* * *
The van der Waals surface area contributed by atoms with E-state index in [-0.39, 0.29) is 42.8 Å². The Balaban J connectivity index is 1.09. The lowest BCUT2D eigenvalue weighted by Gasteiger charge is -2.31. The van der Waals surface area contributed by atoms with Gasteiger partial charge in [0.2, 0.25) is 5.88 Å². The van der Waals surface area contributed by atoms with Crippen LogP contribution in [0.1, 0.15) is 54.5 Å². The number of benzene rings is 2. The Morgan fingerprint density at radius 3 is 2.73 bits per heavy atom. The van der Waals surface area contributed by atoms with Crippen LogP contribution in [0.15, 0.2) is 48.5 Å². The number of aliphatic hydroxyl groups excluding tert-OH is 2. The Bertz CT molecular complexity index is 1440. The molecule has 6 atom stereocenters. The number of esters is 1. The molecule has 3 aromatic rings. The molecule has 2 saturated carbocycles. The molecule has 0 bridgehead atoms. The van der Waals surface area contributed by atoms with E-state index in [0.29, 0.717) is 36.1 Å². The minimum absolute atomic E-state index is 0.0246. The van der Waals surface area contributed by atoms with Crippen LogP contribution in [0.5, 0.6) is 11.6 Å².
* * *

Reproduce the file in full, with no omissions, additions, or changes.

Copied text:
The van der Waals surface area contributed by atoms with E-state index in [-0.39, 0.29) is 42.8 Å². The Balaban J connectivity index is 1.09. The lowest BCUT2D eigenvalue weighted by Gasteiger charge is -2.31. The van der Waals surface area contributed by atoms with Gasteiger partial charge in [0.2, 0.25) is 5.88 Å². The van der Waals surface area contributed by atoms with Crippen LogP contribution in [0.1, 0.15) is 54.5 Å². The number of benzene rings is 2. The Morgan fingerprint density at radius 3 is 2.73 bits per heavy atom. The van der Waals surface area contributed by atoms with Crippen LogP contribution in [0.15, 0.2) is 48.5 Å². The number of aliphatic hydroxyl groups excluding tert-OH is 2. The Bertz CT molecular complexity index is 1440. The molecule has 6 atom stereocenters. The number of esters is 1. The molecule has 3 aromatic rings. The molecule has 2 saturated carbocycles. The molecule has 0 bridgehead atoms. The van der Waals surface area contributed by atoms with E-state index in [0.29, 0.717) is 36.1 Å². The minimum absolute atomic E-state index is 0.0246. The van der Waals surface area contributed by atoms with Crippen LogP contribution in [0.5, 0.6) is 11.6 Å².